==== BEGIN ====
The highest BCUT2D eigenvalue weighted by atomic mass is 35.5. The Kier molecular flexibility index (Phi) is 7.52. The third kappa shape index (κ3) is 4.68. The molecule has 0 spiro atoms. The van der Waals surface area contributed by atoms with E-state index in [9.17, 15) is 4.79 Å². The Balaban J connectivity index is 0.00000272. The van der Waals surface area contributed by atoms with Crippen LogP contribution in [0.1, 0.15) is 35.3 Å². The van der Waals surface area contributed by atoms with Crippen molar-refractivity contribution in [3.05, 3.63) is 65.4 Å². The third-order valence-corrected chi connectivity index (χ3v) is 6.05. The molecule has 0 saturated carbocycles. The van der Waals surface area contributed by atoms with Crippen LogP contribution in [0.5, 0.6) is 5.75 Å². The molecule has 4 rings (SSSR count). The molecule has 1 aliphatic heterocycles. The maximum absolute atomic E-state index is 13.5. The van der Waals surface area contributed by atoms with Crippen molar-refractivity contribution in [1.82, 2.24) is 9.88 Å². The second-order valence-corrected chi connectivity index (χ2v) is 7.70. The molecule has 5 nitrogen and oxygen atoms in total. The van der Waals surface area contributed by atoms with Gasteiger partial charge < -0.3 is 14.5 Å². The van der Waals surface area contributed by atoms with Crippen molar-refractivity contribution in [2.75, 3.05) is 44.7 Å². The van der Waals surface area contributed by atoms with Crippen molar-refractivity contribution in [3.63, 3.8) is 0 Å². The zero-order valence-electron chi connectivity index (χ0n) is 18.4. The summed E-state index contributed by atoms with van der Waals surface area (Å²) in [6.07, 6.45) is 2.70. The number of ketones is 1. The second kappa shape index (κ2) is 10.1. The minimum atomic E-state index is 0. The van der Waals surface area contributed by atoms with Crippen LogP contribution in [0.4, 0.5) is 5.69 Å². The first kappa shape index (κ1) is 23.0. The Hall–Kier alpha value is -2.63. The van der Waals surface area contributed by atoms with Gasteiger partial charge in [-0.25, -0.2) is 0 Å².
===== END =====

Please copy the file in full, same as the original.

The highest BCUT2D eigenvalue weighted by atomic mass is 35.5. The Kier molecular flexibility index (Phi) is 7.52. The third kappa shape index (κ3) is 4.68. The molecule has 0 spiro atoms. The van der Waals surface area contributed by atoms with E-state index in [9.17, 15) is 4.79 Å². The Balaban J connectivity index is 0.00000272. The van der Waals surface area contributed by atoms with Crippen LogP contribution in [0.1, 0.15) is 35.3 Å². The van der Waals surface area contributed by atoms with Crippen molar-refractivity contribution in [3.05, 3.63) is 65.4 Å². The third-order valence-corrected chi connectivity index (χ3v) is 6.05. The molecule has 0 saturated carbocycles. The van der Waals surface area contributed by atoms with Crippen LogP contribution in [0.5, 0.6) is 5.75 Å². The molecule has 4 rings (SSSR count). The molecule has 1 aliphatic heterocycles. The maximum absolute atomic E-state index is 13.5. The van der Waals surface area contributed by atoms with Crippen molar-refractivity contribution in [1.82, 2.24) is 9.88 Å². The second-order valence-corrected chi connectivity index (χ2v) is 7.70. The molecule has 5 nitrogen and oxygen atoms in total. The van der Waals surface area contributed by atoms with Gasteiger partial charge < -0.3 is 14.5 Å². The van der Waals surface area contributed by atoms with Crippen molar-refractivity contribution in [2.75, 3.05) is 44.7 Å². The van der Waals surface area contributed by atoms with Crippen molar-refractivity contribution in [3.63, 3.8) is 0 Å². The zero-order valence-electron chi connectivity index (χ0n) is 18.4. The summed E-state index contributed by atoms with van der Waals surface area (Å²) in [6.07, 6.45) is 2.70. The number of ketones is 1. The second kappa shape index (κ2) is 10.1. The minimum atomic E-state index is 0. The van der Waals surface area contributed by atoms with Crippen LogP contribution in [0.4, 0.5) is 5.69 Å². The first kappa shape index (κ1) is 23.0. The Hall–Kier alpha value is -2.63. The van der Waals surface area contributed by atoms with Gasteiger partial charge in [-0.25, -0.2) is 0 Å².